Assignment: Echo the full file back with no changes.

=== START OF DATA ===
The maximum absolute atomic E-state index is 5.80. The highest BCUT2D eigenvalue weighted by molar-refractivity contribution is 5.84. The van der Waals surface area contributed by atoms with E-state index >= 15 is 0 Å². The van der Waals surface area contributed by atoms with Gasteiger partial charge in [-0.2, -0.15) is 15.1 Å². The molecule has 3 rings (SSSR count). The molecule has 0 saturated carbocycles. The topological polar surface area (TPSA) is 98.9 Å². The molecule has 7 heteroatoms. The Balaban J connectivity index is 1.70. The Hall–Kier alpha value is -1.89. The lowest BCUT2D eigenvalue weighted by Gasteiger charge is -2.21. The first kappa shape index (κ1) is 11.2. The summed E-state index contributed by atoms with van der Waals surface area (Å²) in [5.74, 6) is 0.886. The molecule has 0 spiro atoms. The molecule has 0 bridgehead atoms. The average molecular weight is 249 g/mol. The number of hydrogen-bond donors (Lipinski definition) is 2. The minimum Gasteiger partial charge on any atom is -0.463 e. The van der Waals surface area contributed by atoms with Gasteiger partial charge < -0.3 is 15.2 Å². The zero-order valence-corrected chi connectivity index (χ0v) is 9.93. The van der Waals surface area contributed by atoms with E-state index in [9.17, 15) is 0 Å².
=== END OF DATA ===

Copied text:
The maximum absolute atomic E-state index is 5.80. The highest BCUT2D eigenvalue weighted by molar-refractivity contribution is 5.84. The van der Waals surface area contributed by atoms with E-state index >= 15 is 0 Å². The van der Waals surface area contributed by atoms with Gasteiger partial charge in [-0.2, -0.15) is 15.1 Å². The molecule has 3 rings (SSSR count). The molecule has 0 saturated carbocycles. The topological polar surface area (TPSA) is 98.9 Å². The molecule has 7 heteroatoms. The Balaban J connectivity index is 1.70. The Hall–Kier alpha value is -1.89. The lowest BCUT2D eigenvalue weighted by Gasteiger charge is -2.21. The first kappa shape index (κ1) is 11.2. The summed E-state index contributed by atoms with van der Waals surface area (Å²) in [5.74, 6) is 0.886. The molecule has 0 spiro atoms. The molecule has 0 bridgehead atoms. The average molecular weight is 249 g/mol. The number of hydrogen-bond donors (Lipinski definition) is 2. The minimum Gasteiger partial charge on any atom is -0.463 e. The van der Waals surface area contributed by atoms with Gasteiger partial charge < -0.3 is 15.2 Å². The zero-order valence-corrected chi connectivity index (χ0v) is 9.93. The van der Waals surface area contributed by atoms with E-state index in [9.17, 15) is 0 Å².